Higher trial-to-implant ratio found at high-volume SCS centres


A study carried out by Kelly Ryan Murphy (Duke University Medical Center, Durham, USA) and colleagues has found that centres with high-volume spinal cord stimulation implanters have a higher trial-to-implant rate than centres with less experienced implanters.

The study authors sought to investigate this volume-outcome effect due to its implications for healthcare resource utilisation and pain management. They hypothesised that there is a volume-outcome effect where chronic pain patients who are treated by high-volume spinal cord stimulation implanters will have higher trial-to-permanent implant conversion rates.

To carry out the study, published in the journal Neuromodulation, Murphy et al designed a large, retrospective analysis using the Truven MarketScan database analysing adult spinal cord stimulation patients with provider information available, with or without implantable pulse generator (IPG) implantation from the years 2007 to 2012. Patients were divided into three provider-based groups: high- (>25), medium- (9–24), and low- (3–8) volume providers. Univariate and multivariate models identified factors associated with successful conversion.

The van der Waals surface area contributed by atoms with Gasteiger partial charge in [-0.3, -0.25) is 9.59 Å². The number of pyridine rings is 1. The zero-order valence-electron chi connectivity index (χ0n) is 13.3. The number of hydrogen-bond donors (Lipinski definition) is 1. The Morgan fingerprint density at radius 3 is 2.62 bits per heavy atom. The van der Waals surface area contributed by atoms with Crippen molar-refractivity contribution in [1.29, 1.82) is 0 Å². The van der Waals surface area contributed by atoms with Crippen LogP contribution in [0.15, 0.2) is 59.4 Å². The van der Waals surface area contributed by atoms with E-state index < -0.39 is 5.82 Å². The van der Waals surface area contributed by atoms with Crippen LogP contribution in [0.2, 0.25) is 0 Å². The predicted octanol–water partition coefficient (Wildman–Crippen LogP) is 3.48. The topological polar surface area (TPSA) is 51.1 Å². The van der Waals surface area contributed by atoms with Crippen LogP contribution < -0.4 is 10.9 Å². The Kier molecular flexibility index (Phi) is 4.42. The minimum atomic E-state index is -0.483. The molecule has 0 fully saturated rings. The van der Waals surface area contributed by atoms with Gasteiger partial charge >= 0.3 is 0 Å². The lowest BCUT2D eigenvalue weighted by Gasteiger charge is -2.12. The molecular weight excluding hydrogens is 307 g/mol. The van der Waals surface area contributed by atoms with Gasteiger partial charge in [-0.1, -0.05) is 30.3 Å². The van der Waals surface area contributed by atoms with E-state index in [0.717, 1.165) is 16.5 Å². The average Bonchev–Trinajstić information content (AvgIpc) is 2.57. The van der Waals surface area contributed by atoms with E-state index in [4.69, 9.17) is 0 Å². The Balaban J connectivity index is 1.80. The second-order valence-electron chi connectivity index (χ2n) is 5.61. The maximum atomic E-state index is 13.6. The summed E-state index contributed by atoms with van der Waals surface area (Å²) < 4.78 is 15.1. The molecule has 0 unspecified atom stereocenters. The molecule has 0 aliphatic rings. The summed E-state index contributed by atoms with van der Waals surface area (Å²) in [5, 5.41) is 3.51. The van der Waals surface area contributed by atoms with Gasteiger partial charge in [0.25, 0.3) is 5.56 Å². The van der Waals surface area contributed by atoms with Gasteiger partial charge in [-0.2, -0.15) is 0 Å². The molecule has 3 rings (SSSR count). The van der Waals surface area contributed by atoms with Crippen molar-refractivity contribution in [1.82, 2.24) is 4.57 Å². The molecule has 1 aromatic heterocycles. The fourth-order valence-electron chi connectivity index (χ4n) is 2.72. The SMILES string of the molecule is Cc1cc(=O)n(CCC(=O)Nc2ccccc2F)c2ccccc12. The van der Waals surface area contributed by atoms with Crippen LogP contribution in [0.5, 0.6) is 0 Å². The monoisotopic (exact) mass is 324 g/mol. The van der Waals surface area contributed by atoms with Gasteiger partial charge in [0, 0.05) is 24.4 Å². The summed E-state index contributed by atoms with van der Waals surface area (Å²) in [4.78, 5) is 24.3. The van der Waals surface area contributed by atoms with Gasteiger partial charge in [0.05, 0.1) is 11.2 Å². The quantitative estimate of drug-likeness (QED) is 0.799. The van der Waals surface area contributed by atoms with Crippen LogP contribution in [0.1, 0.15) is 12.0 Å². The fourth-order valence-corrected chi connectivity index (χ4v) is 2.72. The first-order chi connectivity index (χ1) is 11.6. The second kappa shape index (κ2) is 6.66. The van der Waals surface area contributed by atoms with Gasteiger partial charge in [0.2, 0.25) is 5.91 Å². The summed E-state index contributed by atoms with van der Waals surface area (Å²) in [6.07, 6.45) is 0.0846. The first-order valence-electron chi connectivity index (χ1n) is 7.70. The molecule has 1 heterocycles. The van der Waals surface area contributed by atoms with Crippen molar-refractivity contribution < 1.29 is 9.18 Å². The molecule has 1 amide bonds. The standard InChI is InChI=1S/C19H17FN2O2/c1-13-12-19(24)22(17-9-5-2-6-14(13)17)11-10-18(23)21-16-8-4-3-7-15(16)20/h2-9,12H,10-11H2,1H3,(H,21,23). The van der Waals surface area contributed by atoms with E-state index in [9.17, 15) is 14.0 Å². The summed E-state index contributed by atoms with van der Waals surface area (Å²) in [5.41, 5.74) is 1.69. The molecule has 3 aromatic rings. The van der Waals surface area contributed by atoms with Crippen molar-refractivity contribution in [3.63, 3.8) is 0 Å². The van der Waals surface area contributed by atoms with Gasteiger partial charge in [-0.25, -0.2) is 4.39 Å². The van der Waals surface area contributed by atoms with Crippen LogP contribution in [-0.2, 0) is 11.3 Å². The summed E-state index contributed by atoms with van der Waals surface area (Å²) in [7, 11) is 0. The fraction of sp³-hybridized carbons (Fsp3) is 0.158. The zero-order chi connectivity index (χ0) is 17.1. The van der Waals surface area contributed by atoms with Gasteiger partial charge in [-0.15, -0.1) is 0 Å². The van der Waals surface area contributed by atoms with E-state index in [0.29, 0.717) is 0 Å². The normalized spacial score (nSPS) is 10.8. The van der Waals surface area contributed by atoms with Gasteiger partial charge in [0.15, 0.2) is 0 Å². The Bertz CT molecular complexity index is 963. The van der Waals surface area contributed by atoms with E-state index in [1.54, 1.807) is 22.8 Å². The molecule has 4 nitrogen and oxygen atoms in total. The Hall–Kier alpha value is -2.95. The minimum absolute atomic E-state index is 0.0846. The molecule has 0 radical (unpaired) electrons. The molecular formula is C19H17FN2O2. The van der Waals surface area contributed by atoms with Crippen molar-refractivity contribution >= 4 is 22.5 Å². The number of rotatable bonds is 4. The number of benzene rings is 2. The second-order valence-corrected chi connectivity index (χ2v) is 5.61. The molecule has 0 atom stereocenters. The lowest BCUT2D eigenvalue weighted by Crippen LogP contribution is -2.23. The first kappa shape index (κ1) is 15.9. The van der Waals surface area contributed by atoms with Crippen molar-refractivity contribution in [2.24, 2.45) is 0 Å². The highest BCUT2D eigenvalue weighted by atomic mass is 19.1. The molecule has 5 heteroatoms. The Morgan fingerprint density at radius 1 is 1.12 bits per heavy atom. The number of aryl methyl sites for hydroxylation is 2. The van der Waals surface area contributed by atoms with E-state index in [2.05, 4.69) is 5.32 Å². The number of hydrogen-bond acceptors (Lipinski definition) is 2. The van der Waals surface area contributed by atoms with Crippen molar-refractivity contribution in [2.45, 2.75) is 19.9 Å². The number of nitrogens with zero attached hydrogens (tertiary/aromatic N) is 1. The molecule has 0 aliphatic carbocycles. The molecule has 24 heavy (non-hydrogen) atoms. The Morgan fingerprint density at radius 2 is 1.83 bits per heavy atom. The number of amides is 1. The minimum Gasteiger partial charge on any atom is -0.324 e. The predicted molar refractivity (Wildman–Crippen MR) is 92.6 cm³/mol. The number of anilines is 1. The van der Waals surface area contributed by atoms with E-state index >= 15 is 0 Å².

“A total of 17,850 unique trial implants were performed by 3028 providers. Of 13,879 patients with baseline data available, 8981 (64.7%) progressed to permanent spinal cord stimulation. Higher volume providers were associated with slightly higher conversion rates (65.9% vs. 63.3% low volume, p=0.029), explant rates (9.2% vs. 7.7% medium volume, p=0.026), younger age (52±13.4 years vs. 53±13.4 years, p=0.0026), Medicare/Medicaid (47.8% vs. 35% low volume, p<0.0001), Southern region (53.5% vs. 38.9% low volume, p<0.0001), and higher Charlson comorbidity scores (1 [SD = 1.4], p=0.0002). Multivariate regression results showed female gender (1.13 [95% CI: 1.05–1.22], p<0.001) and high volume providers associated with higher odds of successful trial conversion (1.12 [95% CI: 1.02–1.22], p=0.014),” the authors report.

The study clearly shows that in this US-wide analysis high volume providers achieved higher trial-to-permanent implant spinal cord stimulation conversion rates than lower volume providers.

“The study has implications for both training requirements and referral patterns to delineate minimum implant experience necessary for provider proficiency. Future studies may be useful to understand healthcare resource utilisation differences,” Murphy et al add.